Investments in robotics and automation have been increasing exponentially over the past decades, reaching an estimated $16.5 billion in 2019—well before the coronavirus shut down major industries. While in the past, the rise of automation has been blamed as the end of employment for many, new robots are being strategically used to make our lives safer, allowing humans to be redeployed to services that require a (socially distant) human touch.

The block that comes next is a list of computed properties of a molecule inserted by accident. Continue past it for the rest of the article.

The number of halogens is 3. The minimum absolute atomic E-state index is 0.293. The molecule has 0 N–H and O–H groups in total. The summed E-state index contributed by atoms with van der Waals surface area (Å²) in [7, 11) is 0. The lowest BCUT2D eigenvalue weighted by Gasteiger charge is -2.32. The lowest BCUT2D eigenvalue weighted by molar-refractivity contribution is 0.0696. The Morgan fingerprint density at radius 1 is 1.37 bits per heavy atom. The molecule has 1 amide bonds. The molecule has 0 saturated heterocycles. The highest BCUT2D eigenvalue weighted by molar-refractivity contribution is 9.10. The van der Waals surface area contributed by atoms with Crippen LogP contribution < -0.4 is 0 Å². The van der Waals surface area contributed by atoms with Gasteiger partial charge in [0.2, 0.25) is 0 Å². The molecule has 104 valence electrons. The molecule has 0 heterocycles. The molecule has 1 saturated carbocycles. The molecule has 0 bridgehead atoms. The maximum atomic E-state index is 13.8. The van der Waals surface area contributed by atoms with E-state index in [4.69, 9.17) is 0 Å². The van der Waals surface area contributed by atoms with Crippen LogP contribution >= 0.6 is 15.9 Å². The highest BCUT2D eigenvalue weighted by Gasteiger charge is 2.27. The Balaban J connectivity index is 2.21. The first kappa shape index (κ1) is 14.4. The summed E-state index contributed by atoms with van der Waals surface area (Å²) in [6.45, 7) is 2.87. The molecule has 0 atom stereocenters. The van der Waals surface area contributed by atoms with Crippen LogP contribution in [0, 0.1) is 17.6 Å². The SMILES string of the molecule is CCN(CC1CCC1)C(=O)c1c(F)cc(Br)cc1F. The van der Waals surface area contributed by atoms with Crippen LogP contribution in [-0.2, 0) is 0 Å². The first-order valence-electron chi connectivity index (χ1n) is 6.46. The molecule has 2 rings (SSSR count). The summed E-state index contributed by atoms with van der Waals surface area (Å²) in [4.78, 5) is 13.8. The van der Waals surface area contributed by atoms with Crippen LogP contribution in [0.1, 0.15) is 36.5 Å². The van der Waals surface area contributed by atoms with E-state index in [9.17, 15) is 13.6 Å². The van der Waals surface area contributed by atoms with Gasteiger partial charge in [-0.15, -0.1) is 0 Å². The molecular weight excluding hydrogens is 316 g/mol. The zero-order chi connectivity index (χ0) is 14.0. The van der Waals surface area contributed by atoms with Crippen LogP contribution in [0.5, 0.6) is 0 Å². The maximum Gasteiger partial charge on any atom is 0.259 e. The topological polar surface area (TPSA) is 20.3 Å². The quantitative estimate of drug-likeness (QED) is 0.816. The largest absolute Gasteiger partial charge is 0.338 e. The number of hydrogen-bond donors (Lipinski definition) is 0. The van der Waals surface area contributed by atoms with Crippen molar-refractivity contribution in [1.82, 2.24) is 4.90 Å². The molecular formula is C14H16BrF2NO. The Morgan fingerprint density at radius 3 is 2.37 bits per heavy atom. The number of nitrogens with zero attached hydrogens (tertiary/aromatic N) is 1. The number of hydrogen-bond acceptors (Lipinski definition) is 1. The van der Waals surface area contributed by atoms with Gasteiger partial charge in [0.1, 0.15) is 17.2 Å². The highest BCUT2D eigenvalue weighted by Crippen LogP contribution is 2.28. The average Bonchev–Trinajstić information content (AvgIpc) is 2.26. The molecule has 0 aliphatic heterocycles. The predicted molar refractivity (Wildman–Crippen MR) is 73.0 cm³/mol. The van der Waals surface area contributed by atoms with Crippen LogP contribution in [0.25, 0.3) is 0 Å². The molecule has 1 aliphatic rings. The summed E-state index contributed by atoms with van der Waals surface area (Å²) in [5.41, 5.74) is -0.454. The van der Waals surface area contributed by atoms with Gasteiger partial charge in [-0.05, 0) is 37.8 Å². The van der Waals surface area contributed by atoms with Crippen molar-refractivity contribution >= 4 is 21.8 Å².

Robo-workers are being used around the world to help healthcare and other staff do their jobs in more sanitary environments. In the UK, robots from the Self Repairing Cities project are now being trialled as street cleaners helping to disinfect the Leeds city center by spraying disinfectant liquid on high-touch areas like benches. By using robots to disinfect these areas first, human sanitation workers are less likely to be exposed to the virus. Heathrow Airport is taking a similar approach, employing robots to kill viruses on surfaces in bathrooms and elevators with ultraviolet light.